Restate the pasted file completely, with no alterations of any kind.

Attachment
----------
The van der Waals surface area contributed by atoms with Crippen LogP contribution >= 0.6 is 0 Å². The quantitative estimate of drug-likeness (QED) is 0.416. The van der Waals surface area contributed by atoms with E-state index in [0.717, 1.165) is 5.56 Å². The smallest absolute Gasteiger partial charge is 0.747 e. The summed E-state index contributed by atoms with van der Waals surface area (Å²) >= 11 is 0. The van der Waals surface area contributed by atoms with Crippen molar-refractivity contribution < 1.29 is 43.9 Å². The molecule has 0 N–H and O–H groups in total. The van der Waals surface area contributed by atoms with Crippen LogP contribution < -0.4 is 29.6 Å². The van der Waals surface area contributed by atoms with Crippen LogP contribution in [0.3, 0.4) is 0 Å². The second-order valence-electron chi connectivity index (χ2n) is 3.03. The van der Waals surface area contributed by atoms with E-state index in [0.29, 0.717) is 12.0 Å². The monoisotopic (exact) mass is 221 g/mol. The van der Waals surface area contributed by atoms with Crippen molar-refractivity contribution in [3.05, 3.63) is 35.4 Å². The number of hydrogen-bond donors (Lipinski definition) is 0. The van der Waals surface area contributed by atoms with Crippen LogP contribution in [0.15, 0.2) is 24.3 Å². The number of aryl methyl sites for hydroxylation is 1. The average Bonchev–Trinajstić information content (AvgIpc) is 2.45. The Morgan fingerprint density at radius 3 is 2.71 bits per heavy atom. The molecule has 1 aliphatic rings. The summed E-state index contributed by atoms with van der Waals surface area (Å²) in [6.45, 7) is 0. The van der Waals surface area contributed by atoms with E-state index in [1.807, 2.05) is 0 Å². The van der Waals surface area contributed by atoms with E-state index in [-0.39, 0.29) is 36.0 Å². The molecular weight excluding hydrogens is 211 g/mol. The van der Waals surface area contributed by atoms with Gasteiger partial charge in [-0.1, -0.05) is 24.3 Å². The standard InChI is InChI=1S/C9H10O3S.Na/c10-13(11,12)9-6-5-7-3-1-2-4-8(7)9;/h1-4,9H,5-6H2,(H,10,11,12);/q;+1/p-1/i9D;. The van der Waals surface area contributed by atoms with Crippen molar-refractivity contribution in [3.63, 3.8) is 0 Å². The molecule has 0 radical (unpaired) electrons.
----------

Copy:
The van der Waals surface area contributed by atoms with Crippen LogP contribution >= 0.6 is 0 Å². The quantitative estimate of drug-likeness (QED) is 0.416. The van der Waals surface area contributed by atoms with E-state index in [0.717, 1.165) is 5.56 Å². The smallest absolute Gasteiger partial charge is 0.747 e. The summed E-state index contributed by atoms with van der Waals surface area (Å²) >= 11 is 0. The van der Waals surface area contributed by atoms with Crippen molar-refractivity contribution < 1.29 is 43.9 Å². The molecule has 0 N–H and O–H groups in total. The van der Waals surface area contributed by atoms with Crippen LogP contribution < -0.4 is 29.6 Å². The van der Waals surface area contributed by atoms with Crippen LogP contribution in [0.3, 0.4) is 0 Å². The second-order valence-electron chi connectivity index (χ2n) is 3.03. The van der Waals surface area contributed by atoms with E-state index in [0.29, 0.717) is 12.0 Å². The monoisotopic (exact) mass is 221 g/mol. The van der Waals surface area contributed by atoms with Crippen molar-refractivity contribution in [3.05, 3.63) is 35.4 Å². The number of hydrogen-bond donors (Lipinski definition) is 0. The van der Waals surface area contributed by atoms with Crippen LogP contribution in [0.15, 0.2) is 24.3 Å². The number of aryl methyl sites for hydroxylation is 1. The average Bonchev–Trinajstić information content (AvgIpc) is 2.45. The Morgan fingerprint density at radius 3 is 2.71 bits per heavy atom. The molecule has 1 aliphatic rings. The summed E-state index contributed by atoms with van der Waals surface area (Å²) in [6.45, 7) is 0. The van der Waals surface area contributed by atoms with E-state index in [1.807, 2.05) is 0 Å². The van der Waals surface area contributed by atoms with E-state index in [-0.39, 0.29) is 36.0 Å². The molecular weight excluding hydrogens is 211 g/mol. The van der Waals surface area contributed by atoms with Gasteiger partial charge in [-0.1, -0.05) is 24.3 Å². The standard InChI is InChI=1S/C9H10O3S.Na/c10-13(11,12)9-6-5-7-3-1-2-4-8(7)9;/h1-4,9H,5-6H2,(H,10,11,12);/q;+1/p-1/i9D;. The van der Waals surface area contributed by atoms with Crippen molar-refractivity contribution in [3.63, 3.8) is 0 Å². The molecule has 0 radical (unpaired) electrons.